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Matey v. Estate of Sara Dember

CASE NO. 3153 CRB-5-95-8

COMPENSATION REVIEW BOARD

WORKERS’ COMPENSATION COMMISSION

JANUARY 10, 1997

MARY LOU MATEY

CLAIMANT-APPELLEE

v.

ESTATE OF SARA DEMBER

EMPLOYER

NO INSURANCE

and

JEROME and MICHAEL SCHWEITZER

CO-EXECUTORS OF THE DEMBER ESTATE

RESPONDENTS-APPELLEES

and

SECOND INJURY FUND

RESPONDENT-APPELLANT

APPEARANCES:

The claimant was represented by Laurence Parnoff, Esq., 1566 Park Ave., Bridgeport, CT 06604.

The respondent employer and her estate were not represented at oral argument. Notice sent to Gary Ginsberg, Esq., 377 Main St., West Haven, CT 06516.

The Second Injury Fund was represented by Michael J. Belzer, Esq., Assistant Attorney General, 55 Elm St., P. O. Box 120, Hartford, CT 06141-0120.

These Petitions for Review from the August 18, 1995 Ruling on Respondent’s Motion to Reopen Pursuant to Finding and Award and the undated denial of the Motion to Reopen Judgment by the Commissioner acting for the Fifth District were heard May 24, 1996 before a Compensation Review Board panel consisting of the Commission Chairman Jesse M. Frankl and Commissioners George A. Waldron and Robin L. Wilson.

OPINION

JESSE M. FRANKL, CHAIRMAN. The respondent Second Injury Fund has petitioned for review from the Ruling on Respondent’s Motion to Reopen Pursuant to Finding and Award dated August 18, 1995, and has also petitioned for review from the undated denial of its August 28, 1995 Motion to Reopen Judgment of the Commissioner acting for the Fifth District. The Fund argues on appeal that the commissioner erred by ordering the Fund to pay benefits without first entering an order against another party, and that he erroneously failed to address other issues below. Before addressing these arguments, we first review the history of this case.

The claimant suffered a compensable injury on August 9, 1984, when she was involved in an automobile accident while running an errand for her employer, Sarah Dember. Dember, who was not insured for workers’ compensation liability, died on October 13, 1984. The claimant filed a notice of claim for compensation with the Fifth District and with the attorney representing Dember’s estate on July 8, 1985. The claimant did not file a claim with the probate court during the appropriate period, however. The Fund argued that this prevented the claimant from pursuing her workers’ compensation claim. The trial commissioner did not agree, and ordered the estate (which was represented at an informal hearing, but not at the formal hearings) to pay benefits. The Fund appealed that decision to this board, which ruled that the claimant gave proper notice of her claim for workers’ compensation purposes, and declined to address the probate court issues as a court of limited jurisdiction. Matey v. Dember, 5 Conn. Workers’ Comp. Rev. Op. 104, 105-106, 516 CRD-5-86 (June 14, 1988). The CRD also remanded the case for further findings regarding the claimant’s compensation rate.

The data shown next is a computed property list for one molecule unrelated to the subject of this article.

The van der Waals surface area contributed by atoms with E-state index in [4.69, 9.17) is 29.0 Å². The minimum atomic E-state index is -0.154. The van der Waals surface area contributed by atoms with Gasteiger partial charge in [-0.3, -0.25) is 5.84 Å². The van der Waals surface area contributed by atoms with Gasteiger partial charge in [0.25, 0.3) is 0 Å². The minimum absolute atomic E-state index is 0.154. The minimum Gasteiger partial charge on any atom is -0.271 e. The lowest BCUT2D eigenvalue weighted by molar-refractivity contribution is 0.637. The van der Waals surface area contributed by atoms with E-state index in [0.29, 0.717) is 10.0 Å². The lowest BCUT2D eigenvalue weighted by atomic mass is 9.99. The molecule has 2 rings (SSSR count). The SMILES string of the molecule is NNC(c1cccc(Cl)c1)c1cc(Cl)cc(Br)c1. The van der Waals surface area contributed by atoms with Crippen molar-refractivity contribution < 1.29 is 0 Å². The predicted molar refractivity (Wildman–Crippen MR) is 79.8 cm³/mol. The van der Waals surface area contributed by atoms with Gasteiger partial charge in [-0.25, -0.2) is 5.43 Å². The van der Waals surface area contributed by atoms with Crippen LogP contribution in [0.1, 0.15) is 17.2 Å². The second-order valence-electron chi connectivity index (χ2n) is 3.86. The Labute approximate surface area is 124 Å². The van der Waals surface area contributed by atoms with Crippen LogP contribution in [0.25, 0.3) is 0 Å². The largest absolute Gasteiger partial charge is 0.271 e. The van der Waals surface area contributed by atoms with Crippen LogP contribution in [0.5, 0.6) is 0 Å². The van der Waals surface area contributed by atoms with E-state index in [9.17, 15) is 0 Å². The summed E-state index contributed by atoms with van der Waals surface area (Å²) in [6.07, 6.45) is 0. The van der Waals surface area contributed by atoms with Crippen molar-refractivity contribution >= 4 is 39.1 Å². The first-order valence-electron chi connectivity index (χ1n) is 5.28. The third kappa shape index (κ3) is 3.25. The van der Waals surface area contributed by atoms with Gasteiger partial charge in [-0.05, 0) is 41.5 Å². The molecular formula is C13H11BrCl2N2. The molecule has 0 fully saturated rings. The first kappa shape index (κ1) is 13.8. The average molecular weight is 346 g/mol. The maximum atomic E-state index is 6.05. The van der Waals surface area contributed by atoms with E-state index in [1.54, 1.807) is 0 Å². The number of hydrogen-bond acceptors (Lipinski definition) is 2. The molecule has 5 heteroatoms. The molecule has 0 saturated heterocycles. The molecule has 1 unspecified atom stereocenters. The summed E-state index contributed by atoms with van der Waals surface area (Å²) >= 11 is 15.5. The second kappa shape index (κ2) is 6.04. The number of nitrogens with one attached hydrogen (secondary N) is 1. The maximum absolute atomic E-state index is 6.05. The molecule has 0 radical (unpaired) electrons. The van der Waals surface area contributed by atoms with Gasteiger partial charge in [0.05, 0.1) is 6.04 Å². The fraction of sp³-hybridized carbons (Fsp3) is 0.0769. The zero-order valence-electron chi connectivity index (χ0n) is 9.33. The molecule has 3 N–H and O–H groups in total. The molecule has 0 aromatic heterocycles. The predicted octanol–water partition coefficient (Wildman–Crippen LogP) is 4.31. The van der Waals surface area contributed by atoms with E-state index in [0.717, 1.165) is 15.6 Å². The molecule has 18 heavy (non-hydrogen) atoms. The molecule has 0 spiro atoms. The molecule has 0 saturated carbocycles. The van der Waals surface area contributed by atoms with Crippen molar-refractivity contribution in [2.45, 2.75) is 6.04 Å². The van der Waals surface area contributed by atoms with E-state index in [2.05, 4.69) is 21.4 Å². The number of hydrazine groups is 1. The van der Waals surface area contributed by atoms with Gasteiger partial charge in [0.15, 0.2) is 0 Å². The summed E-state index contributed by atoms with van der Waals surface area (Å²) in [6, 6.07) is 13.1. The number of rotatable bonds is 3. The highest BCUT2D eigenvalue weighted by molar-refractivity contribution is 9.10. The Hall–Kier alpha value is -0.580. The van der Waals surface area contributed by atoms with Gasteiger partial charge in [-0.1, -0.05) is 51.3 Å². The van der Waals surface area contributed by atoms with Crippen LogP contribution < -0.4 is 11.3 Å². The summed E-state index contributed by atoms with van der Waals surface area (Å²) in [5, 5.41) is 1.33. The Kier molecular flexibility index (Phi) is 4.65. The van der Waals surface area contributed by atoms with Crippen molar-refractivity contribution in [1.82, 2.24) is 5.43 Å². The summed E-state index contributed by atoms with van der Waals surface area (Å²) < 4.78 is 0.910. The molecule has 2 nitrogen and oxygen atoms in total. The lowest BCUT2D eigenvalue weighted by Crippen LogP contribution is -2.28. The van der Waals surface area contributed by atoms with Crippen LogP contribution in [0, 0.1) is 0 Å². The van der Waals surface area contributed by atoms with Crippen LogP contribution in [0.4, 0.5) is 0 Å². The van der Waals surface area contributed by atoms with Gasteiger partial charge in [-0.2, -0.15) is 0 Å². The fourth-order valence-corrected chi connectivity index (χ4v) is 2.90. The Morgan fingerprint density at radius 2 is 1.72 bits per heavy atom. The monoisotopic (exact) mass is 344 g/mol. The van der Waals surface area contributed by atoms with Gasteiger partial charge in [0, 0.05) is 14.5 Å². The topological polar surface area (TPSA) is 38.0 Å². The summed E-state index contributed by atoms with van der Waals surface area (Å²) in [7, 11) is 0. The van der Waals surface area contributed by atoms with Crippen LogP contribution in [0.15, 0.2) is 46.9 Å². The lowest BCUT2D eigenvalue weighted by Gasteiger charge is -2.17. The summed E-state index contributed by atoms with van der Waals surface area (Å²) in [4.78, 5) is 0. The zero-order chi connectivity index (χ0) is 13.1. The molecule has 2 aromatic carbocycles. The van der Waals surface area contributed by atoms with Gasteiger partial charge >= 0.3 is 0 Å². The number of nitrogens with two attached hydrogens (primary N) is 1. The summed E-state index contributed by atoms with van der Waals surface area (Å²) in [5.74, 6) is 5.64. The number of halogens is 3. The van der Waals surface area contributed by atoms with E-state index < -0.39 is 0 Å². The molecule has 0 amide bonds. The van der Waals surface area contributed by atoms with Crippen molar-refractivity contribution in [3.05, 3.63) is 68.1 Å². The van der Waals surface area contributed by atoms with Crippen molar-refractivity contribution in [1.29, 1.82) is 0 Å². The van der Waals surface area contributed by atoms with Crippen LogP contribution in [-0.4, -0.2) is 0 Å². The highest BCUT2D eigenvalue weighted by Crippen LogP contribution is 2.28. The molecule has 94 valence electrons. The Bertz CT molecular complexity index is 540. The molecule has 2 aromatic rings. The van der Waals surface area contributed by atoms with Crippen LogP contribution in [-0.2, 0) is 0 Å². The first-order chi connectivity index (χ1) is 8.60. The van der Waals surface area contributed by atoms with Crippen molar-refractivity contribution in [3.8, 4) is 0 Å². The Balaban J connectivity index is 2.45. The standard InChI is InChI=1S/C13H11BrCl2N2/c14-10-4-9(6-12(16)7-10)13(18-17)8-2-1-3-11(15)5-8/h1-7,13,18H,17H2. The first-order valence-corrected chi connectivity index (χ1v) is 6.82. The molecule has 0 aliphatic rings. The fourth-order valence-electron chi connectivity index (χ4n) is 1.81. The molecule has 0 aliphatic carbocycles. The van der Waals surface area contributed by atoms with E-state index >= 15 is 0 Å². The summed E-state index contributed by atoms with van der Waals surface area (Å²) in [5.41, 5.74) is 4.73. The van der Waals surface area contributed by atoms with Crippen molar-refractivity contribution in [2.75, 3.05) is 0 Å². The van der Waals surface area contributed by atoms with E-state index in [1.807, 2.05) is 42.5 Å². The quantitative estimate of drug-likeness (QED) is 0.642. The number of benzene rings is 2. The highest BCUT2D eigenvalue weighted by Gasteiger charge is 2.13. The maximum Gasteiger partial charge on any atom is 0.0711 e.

Meanwhile, the case was appealed to the Supreme Court in an attempt to raise the jurisdictional issue there. Because the remand had not yet occurred and further evidentiary proceedings were necessary, the Court ruled that the appeal was premature and had to be dismissed. Matey v. Estate of Dember, 210 Conn. 626, 631 (1989). Subsequently, the commissioner issued an order as to the claimant’s compensation rate. When that award was neither appealed nor paid, the trial commissioner issued a payment order against the Fund. The commissioner then granted a motion by the Fund to set aside that order and reopen proceedings, which entailed several more hearings and culminated in a Finding and Award dated July 26, 1995. There, the commissioner acknowledged the findings in the prior Finding and Award, and extended the period of the claimant’s total disability to August 23, 1994.1 He also ruled that the 1988 CRD decision and the prior awards had determined the jurisdictional issue concerning the absence of a probate claim against the employer’s estate, and that the doctrine of res judicata applied.

Instead of appealing that decision, the Fund again moved to reopen on August 11, 1995, on the ground, inter alia, that no order had been entered against a legal entity prior to the entry of the order against the Fund. Most of that motion was denied, and the Fund filed a petition for review. It also filed a supplemental motion to reopen, again alleging insufficient factual findings to support the exercise of jurisdiction over the Fund. That motion was also denied, and the Fund again petitioned for review. Subsequently, the claimant filed a motion to dismiss the two appeals.